Care workers looking after sick and elderly still not getting regular Covid tests

Government failing on pledge to test staff every seven days

Care home staff are ​still not receiving weekly Covid tests despite government promises, according to a survey published today (Wednesday) by UNISON.

One in ​nine (11%) employees in residential care, who look after people aged over 65 and those with dementia, say they’ve not had regular swab checks.

This fails to fulfil a government pledge that these staff would be tested every seven days for the virus.

Even those receiving ​regular checks are facing delays getting the results​, which is in breach of official guidelines, says UNISON.  ​

Lessons must be learned from ​ongoing issues with the testing process to ensure the vaccination rollout runs smoothly and all eligible care workers are immunised, says the union. 

One in ten (10%) waited more than 72 hours to learn if they were infected or not. Some even experienced hold-ups of more than a week – or did not get results back at all.

A​lmost a quarter (24%​) said this did not affect their work, but a small number had to take time off unpaid or ​were put on ​to statutory sick pay because of the long wait ​for results.

Delays and lack of access to testing for care employees could ​be putting both them and residents at increased risk of infection, says UNISON.

The results are based on a survey of nearly 13,000 care staff in the UK, ​most of whom (43%) ​work in residential care or in other locations (27%) such as hospices. The rest worked in supported living (18%), homecare (12%), and as personal assistants helping individuals manage their daily lives (1%).

The union is calling on the government to set up a reliable monitoring system to ensure eligible staff are getting tested ​each week. Care home owners refusing to deliver proper Covid checks should be prosecuted, says UNISON.

Other findings include two in five (40%) care staff – among them, workers visiting people in their own homes – ​said they had been unable to get a test within the p​revious four weeks.

​Fifteen per cent of respondents stated that no tests were available ​and 8% ​that they were only ​available at drive-through facilities​. Some discovered on arrival at their appointment ​that tests had run out.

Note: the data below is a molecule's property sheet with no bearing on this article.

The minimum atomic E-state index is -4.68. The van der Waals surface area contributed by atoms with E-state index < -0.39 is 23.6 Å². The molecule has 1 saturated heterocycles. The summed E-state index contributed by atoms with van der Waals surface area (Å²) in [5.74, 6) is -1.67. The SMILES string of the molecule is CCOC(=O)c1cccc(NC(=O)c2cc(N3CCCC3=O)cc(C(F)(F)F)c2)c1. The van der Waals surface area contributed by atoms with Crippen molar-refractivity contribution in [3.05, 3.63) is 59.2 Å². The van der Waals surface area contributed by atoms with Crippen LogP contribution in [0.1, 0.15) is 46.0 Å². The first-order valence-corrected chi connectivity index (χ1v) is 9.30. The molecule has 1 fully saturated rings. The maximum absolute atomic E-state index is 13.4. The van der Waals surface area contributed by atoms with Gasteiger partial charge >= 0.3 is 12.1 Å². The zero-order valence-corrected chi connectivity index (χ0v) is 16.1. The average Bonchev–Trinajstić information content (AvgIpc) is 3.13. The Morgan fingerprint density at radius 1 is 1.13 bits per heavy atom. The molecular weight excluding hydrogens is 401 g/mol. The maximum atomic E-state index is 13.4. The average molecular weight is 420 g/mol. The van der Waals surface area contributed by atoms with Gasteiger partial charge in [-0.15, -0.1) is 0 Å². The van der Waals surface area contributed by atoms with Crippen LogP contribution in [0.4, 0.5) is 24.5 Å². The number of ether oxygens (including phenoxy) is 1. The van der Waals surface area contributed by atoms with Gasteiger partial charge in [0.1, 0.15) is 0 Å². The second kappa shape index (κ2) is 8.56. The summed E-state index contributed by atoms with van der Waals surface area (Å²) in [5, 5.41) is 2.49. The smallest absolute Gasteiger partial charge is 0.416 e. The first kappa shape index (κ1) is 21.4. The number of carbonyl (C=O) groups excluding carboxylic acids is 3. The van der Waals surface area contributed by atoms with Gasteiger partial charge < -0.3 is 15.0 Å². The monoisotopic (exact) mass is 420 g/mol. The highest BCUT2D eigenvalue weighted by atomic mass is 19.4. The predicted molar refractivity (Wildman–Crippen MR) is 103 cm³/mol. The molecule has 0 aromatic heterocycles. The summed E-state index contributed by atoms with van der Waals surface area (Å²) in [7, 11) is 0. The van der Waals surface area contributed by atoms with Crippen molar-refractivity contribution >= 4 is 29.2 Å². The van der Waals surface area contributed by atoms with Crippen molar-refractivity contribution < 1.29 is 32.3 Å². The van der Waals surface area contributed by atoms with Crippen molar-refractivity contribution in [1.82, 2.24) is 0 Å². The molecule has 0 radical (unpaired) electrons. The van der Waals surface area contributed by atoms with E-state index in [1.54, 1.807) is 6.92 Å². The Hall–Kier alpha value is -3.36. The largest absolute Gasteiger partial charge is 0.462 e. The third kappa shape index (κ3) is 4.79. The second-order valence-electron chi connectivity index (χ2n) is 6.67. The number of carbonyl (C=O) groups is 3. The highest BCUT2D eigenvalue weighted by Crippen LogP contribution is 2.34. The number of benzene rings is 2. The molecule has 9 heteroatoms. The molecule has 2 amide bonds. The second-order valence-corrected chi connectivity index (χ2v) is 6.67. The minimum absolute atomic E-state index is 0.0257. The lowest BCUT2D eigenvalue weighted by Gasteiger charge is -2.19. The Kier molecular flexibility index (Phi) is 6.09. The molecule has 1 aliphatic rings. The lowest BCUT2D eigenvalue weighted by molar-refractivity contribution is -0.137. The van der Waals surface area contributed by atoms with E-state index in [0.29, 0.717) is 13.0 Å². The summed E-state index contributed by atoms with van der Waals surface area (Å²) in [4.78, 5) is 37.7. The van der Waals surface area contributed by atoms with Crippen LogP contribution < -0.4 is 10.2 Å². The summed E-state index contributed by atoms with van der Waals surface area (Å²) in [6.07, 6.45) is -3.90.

Commenting on the findings, UNISON assistant general secretary Christina McAnea said: “Regular testing is essential to protect care staff and those they look after.

“It’s a major concern they’re ​still being let down. A repeat of what happened during the first wave must be avoided at all costs​.

“Delays and lack of access ​to testing is put​ting workers, their families, and the people who depend on them at risk. Employers can’t afford to have staff off work – and workers can’t afford the hit financially.

“The government must get a grip on testing, honour its promises and ensure care staff have proper access to checks. ​Care staff will be hoping that the rollout of the vaccine happens much more smoothly.”

Notes to editors: 
Comments from care workers who took the survey:
“I booked an appointment, but they said you needed to pay for the test if you d​idn’t have symptoms. So, I ​didn’t do it.”  

“My place of work is only providing regular testing ​for staff with symptoms. Otherwise ​we have to arrange ​our own test​s.” 
“I’m constantly worried and stressed. I can’t take any time off because I’m on a zero hours contract. If I did​, I wouldn’t be paid.” 
– UNISON carried out the survey from 13 October to 13 November and received 12,931 responses.
– UNISON is the UK’s largest union, with more than 1.3 million members providing public services in education, local government, the NHS, police service and energy. They are employed in the public, voluntary​ and private sectors.
– The union is a member of the Future Social Care Coalition. This new cross-party alliance of more than 80 organisations and individuals is calling for an immediate £3.9bn* emergency support fund for the care sector and a fair wage deal for low-paid staff.

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